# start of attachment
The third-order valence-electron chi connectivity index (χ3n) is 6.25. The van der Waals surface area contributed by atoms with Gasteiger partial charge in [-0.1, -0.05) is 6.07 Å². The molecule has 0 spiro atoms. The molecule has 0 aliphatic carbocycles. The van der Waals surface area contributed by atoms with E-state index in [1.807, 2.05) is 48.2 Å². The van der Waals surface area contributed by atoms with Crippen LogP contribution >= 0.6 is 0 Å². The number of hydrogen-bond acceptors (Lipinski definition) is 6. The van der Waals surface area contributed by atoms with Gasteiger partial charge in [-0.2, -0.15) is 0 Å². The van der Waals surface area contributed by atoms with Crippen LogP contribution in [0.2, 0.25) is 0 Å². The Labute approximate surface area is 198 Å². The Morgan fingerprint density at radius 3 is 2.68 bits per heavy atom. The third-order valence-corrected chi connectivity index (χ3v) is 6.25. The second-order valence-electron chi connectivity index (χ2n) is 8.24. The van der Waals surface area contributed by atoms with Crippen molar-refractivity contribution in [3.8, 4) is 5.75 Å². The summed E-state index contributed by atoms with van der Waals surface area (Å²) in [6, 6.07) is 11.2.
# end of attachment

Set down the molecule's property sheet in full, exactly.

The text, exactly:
The third-order valence-electron chi connectivity index (χ3n) is 6.25. The van der Waals surface area contributed by atoms with Gasteiger partial charge in [-0.1, -0.05) is 6.07 Å². The molecule has 0 spiro atoms. The molecule has 0 aliphatic carbocycles. The van der Waals surface area contributed by atoms with E-state index in [1.807, 2.05) is 48.2 Å². The van der Waals surface area contributed by atoms with Crippen LogP contribution >= 0.6 is 0 Å². The number of hydrogen-bond acceptors (Lipinski definition) is 6. The van der Waals surface area contributed by atoms with Gasteiger partial charge in [-0.2, -0.15) is 0 Å². The van der Waals surface area contributed by atoms with Crippen LogP contribution in [0.2, 0.25) is 0 Å². The Labute approximate surface area is 198 Å². The Morgan fingerprint density at radius 3 is 2.68 bits per heavy atom. The third-order valence-corrected chi connectivity index (χ3v) is 6.25. The second-order valence-electron chi connectivity index (χ2n) is 8.24. The van der Waals surface area contributed by atoms with Crippen molar-refractivity contribution in [3.8, 4) is 5.75 Å². The summed E-state index contributed by atoms with van der Waals surface area (Å²) in [6, 6.07) is 11.2.